The inventor's paradox is a phenomenon that occurs in seeking a solution to a given problem. Instead of solving a specific type of problem, which would seem intuitively easier, it can be easier to solve a more general problem, which covers the specifics of the sought-after solution. The inventor's paradox has been used to describe phenomena in mathematics, programming, and logic, as well as other areas that involve critical thinking.
The more ambitious plan may have more chances of success […] provided it is not based on a mere pretension but on some vision of the things beyond those immediately present.
Or, in other words, to solve what one desires to solve, one may have to solve more than that in order to get a properly working flow of information.
When solving a problem, the natural inclination typically is to remove as much excessive variability and produce limitations on the subject at hand as possible. Doing this can create unforeseen and intrinsically awkward parameters. The goal is to find elegant and relatively simple solutions to broader problems, allowing for the ability to focus on the specific portion that was originally of concern.
There lies the inventor's paradox, that it is often significantly easier to find a general solution than a more specific one, since the general solution may naturally have a simpler algorithm and cleaner design, and typically can take less time to solve in comparison with a particular problem.
The sum of numbers sequentially from 1-99:
This process, although not impossible to do in one's head, can prove to be difficult for most. However, the ability to generalize the problem exists, in this case by reordering the sequence to:
In this form, the example can be solved by most without the use of a calculator. If one notices the problem's lowest and highest numbers (1 + 99) sum to 100, and that the next pair of lowest and highest numbers (2 + 98) also sum to 100, they'll also realize that all 49 numbers are matching pairs that each sum to 100, except for the single number in the middle, 50. The inventive mathematician will reformulate the problem in their mind as (49 * 100) + 50. Since 49 * 100 is easy to calculate by adding 2 zeros to the digit places of 49, they think: 4900 + 50. This is easy to add, because 50's maximum ordinal placement of the most significant digit (number 5 in the 2nd position "10s" place) is less than the minimum ordinal position of 4900's smallest significant digit (number 9 in the 3rd position "100s" place). So the solver simply replaces the last two 0s in 4900 with 50 to add them together, yielding the answer 4950. While the text description of this process seems complicated, each of the steps performed in the mind is simple and fast.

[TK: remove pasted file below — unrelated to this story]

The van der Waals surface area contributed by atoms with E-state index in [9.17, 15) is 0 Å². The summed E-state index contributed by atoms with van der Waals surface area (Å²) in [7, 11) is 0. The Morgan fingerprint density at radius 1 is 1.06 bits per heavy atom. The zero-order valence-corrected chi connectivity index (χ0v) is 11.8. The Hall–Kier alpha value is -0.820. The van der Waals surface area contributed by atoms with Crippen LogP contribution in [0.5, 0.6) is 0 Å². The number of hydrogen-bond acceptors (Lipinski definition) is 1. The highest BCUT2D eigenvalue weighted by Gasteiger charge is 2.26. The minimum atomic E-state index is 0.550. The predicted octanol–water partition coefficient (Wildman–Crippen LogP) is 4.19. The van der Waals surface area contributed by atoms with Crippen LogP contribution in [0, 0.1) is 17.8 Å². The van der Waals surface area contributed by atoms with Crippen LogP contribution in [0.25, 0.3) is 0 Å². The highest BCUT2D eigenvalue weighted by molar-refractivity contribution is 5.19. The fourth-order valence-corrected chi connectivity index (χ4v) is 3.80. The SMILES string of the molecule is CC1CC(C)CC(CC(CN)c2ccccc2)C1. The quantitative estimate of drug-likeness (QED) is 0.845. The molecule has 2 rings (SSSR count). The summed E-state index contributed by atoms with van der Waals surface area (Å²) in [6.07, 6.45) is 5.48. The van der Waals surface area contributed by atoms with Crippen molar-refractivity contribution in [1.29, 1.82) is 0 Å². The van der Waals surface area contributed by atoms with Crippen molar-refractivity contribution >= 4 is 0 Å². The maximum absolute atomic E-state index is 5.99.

Although appearing in several applications, it can be easiest to explain through inspection of a relatively simple mathematical sequence.
and further along in the sequence:
In allowing the sequence to expand to a point where the sum cannot be found quickly, we can simplify by finding that the sum of consecutive odd numbers follows:
As an example in applying the same logic, it may be harder to solve a 25-case problem than it would be to solve an n-case problem, and then apply it to the case where n=25.
This paradox has applications in writing efficient programs. It is intuitive to write programs that are specialized, but in practice it can become easier to develop more generalized procedures. According to Bruce Tate, some of the most successful frameworks are simple generalizations of complex problems, and he says that Visual Basic, the Internet, and Apache web servers plug-ins are primary examples of such practice. In the investigation of the semantics of language, many logicians find themselves facing this paradox. An example of application can be seen in the inherent concern of logicians with the conditions of truth within a sentence, and not, in fact, with the conditions under which a sentence can be truly asserted. Additionally, the paradox has been shown to have applications in industry.
- Pólya, p. 121.
- Barwise p. 41.
- Tate, et al., p. 110
- Tate, et al., p. 111.
- Barwise p. 40.
- Bentley (2000), p. 29.
- Bentley (1982), p. 79.
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- Bentley, Jon Louis (1982). Writing efficient programs. Prentice-Hall. p. 170. ISBN 0-13-970251-2.
- Bentley, Jon Louis (2000). Programming Pearls. Addison-Wesley. p. 239. ISBN 0-201-10331-1.
- Pólya, Gyorgy (1957). How to solve it: a new aspect of mathematic method. Doubleday. p. 253. ISBN 0-691-08097-6.
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